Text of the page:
Housing for Domestic Violence Survivors

Program Expansion: Preventing Homelessness for Survivors of Domestic Violence
Bill & Melinda Gates Foundation doubles efforts by adding nine new service providers to Domestic Violence Housing First
The Washington State Coalition Against Domestic Violence (WSCADV) announced today the expansion of its program to help prevent homelessness for survivors of domestic violence by working with nine additional service providers. With the aim of eliminating housing as a reason to stay in an abusive relationship, Domestic Violence Housing First focuses on helping survivors of abuse retain or access safe permanent housing quickly, often bypassing emergency shelter.
WSCADV has been awarded a grant of $455,000 from the Bill & Melinda Gates Foundation to provide technical assistance to the domestic violence service providers participating in Domestic Violence Housing First. Nine domestic violence programs across the state will each receive three-year grants, representing a total investment of $1,927,852 from the Bill & Melinda Gates Foundation to implement this promising new practice.
The programs selected include: New Hope Domestic Violence and Sexual Assault Services (Grant & Adams County); Kalispel Tribe of Indians (Pend Oreille County); Spokane Tribe of Indians (Stevens County); Lummi Victims of Crime (Whatcom County); Salvation Army Domestic Violence Program (King County); International District Housing Alliance (King County); Healthy Families of Clallam County; Forks Abuse Program (Clallam
County); and Crisis Support Network (Pacific County). The funding will allow these programs to provide domestic violence survivors and their children tailored services based on their unique needs, including such supports as transportation subsidies, career training, help with job-related expenses, child care, and temporary rental assistance.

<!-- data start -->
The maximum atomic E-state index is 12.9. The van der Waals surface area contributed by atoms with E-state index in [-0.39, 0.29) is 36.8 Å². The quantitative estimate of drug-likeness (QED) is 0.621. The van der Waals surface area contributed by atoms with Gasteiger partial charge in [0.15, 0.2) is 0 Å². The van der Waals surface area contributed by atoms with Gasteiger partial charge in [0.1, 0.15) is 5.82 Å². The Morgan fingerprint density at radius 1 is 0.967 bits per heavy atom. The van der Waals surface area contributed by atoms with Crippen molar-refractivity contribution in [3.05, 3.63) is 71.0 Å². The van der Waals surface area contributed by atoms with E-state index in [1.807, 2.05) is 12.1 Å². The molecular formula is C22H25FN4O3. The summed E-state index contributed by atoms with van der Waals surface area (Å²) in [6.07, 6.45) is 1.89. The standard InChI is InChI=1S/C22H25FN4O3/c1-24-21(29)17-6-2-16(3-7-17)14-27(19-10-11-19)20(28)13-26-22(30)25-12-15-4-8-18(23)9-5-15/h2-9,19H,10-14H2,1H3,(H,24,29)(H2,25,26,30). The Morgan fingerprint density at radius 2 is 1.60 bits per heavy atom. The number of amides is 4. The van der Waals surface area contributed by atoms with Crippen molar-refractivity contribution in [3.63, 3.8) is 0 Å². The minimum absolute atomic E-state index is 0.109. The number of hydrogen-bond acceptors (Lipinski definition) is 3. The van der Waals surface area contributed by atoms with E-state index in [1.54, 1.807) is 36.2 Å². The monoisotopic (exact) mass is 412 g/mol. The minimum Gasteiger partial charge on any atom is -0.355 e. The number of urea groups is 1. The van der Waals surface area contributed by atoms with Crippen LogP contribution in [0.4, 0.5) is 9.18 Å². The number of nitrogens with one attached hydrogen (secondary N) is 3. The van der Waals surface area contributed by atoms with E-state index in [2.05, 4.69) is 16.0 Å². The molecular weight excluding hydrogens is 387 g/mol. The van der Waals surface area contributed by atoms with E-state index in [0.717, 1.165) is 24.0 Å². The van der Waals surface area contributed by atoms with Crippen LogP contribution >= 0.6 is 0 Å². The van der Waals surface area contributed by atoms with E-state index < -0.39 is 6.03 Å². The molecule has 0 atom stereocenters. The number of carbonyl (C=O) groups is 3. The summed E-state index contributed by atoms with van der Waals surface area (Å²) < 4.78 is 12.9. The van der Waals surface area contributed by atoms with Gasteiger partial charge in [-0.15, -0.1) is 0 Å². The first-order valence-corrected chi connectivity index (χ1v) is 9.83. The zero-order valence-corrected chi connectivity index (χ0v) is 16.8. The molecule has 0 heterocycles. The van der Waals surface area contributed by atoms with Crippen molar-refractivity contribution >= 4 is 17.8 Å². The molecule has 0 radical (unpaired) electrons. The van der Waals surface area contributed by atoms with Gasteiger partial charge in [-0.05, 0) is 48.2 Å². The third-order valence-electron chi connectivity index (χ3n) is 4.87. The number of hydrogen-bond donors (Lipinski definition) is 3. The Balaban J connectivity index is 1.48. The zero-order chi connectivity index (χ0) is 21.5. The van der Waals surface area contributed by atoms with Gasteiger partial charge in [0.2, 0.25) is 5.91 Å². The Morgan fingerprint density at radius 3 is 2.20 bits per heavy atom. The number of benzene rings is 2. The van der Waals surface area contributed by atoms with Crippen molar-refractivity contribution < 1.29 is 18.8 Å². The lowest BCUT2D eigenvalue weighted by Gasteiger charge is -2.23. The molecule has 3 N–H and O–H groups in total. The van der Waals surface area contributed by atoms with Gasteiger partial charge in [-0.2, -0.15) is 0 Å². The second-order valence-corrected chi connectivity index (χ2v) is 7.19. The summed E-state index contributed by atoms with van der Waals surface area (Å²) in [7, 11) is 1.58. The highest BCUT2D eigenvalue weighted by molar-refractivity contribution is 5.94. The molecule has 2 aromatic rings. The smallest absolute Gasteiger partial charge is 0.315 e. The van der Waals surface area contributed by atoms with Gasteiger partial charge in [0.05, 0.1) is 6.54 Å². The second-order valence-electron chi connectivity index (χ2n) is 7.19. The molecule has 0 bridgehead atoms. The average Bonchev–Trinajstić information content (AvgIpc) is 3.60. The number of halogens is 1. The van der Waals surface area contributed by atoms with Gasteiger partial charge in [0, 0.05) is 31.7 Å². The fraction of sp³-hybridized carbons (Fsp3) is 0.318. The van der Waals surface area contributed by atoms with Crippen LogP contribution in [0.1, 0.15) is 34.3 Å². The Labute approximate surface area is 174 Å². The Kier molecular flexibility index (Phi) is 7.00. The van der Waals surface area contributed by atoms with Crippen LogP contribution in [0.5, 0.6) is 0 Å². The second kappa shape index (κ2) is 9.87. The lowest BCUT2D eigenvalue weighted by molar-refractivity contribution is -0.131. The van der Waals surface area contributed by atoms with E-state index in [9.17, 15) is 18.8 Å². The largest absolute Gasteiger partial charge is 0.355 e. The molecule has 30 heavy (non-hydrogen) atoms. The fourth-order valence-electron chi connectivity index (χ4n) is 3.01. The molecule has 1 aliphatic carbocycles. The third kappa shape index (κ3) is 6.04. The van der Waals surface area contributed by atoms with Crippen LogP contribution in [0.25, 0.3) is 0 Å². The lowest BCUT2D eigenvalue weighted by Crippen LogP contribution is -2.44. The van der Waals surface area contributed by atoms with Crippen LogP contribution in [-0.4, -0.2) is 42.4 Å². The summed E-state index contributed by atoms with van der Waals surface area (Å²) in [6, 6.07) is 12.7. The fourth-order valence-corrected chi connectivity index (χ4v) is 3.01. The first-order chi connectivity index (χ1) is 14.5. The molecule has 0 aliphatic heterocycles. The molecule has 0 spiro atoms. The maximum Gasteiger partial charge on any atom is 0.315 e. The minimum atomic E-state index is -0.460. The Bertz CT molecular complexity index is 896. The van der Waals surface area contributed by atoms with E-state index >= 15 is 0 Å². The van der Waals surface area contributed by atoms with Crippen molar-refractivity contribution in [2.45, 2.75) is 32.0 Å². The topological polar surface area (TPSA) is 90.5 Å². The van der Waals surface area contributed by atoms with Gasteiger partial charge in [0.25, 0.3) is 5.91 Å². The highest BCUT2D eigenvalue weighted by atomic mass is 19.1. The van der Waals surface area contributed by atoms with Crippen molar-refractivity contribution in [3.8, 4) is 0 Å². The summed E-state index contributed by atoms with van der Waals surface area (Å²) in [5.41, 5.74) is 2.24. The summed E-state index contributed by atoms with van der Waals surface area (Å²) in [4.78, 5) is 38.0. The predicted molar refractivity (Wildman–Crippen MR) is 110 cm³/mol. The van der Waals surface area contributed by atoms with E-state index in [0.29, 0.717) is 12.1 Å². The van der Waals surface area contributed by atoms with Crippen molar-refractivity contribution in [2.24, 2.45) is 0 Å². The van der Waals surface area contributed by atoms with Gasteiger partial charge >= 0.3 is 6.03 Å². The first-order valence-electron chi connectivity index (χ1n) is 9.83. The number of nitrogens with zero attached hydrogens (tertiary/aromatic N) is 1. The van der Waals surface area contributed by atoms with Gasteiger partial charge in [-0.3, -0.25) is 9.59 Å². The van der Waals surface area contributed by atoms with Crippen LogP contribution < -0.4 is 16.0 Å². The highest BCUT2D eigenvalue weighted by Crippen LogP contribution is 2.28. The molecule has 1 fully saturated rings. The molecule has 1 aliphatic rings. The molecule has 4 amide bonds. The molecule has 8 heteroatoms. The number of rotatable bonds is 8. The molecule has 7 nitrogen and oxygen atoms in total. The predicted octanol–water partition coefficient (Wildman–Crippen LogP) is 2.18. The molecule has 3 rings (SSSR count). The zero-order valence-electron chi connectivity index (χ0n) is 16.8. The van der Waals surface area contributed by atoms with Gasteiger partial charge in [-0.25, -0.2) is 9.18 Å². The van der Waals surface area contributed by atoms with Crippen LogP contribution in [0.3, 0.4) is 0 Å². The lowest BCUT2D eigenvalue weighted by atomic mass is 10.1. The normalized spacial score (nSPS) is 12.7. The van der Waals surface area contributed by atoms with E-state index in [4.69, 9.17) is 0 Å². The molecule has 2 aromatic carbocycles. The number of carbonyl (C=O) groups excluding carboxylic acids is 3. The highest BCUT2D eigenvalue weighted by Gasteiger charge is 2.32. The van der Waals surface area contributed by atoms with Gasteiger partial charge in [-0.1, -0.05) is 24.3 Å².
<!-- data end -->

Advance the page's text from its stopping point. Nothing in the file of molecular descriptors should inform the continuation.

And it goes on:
Additional grant support totaling $50,000 has been awarded to Kalispel Tribe of Indians and Spokane Tribe of Indians by Empire Health Foundation.
“Domestic violence is a leading cause of homelessness for women and children,” said Nan Stoops, executive director of WSCADV. “Shelters meet an important short-term need in communities across our state. Domestic Violence Housing First is providing another, equally important option. We are seeing that the flexible approach gives survivors the ability to establish a home and the freedom to choose how best to rebuild their lives.”
Modeled after the housing first approach that has proven successful with homeless populations for more than a decade, WSCADV launched this program in late 2009 with the support of the Bill & Melinda Gates Foundation. The service approach was piloted with four domestic violence programs: Eastside Domestic Violence Program in King County, Womencare Shelter in Whatcom County, the YWCA of Kitsap County, and the Family Resource Center of Lincoln County.
“We must do all we can to stop the cycle of family homelessness,” said David Bley, director of the Gates Foundation’s Pacific Northwest Initiative. “This includes helping to build important connections between domestic violence services and housing providers who are all working to stabilize families and children after a crisis that can impact overall health and the ability to succeed in school and in life.”
The first two years of data from the pilot sites are preliminary, but extremely promising. Ninety-four percent of participants who received services for at least 6 months accessed or retained permanent housing, and were still housed 6 months later. The program has demonstrated that it is a safe alternative to shelter stays for many families, and may offer a new pathway to the prevention of homelessness.

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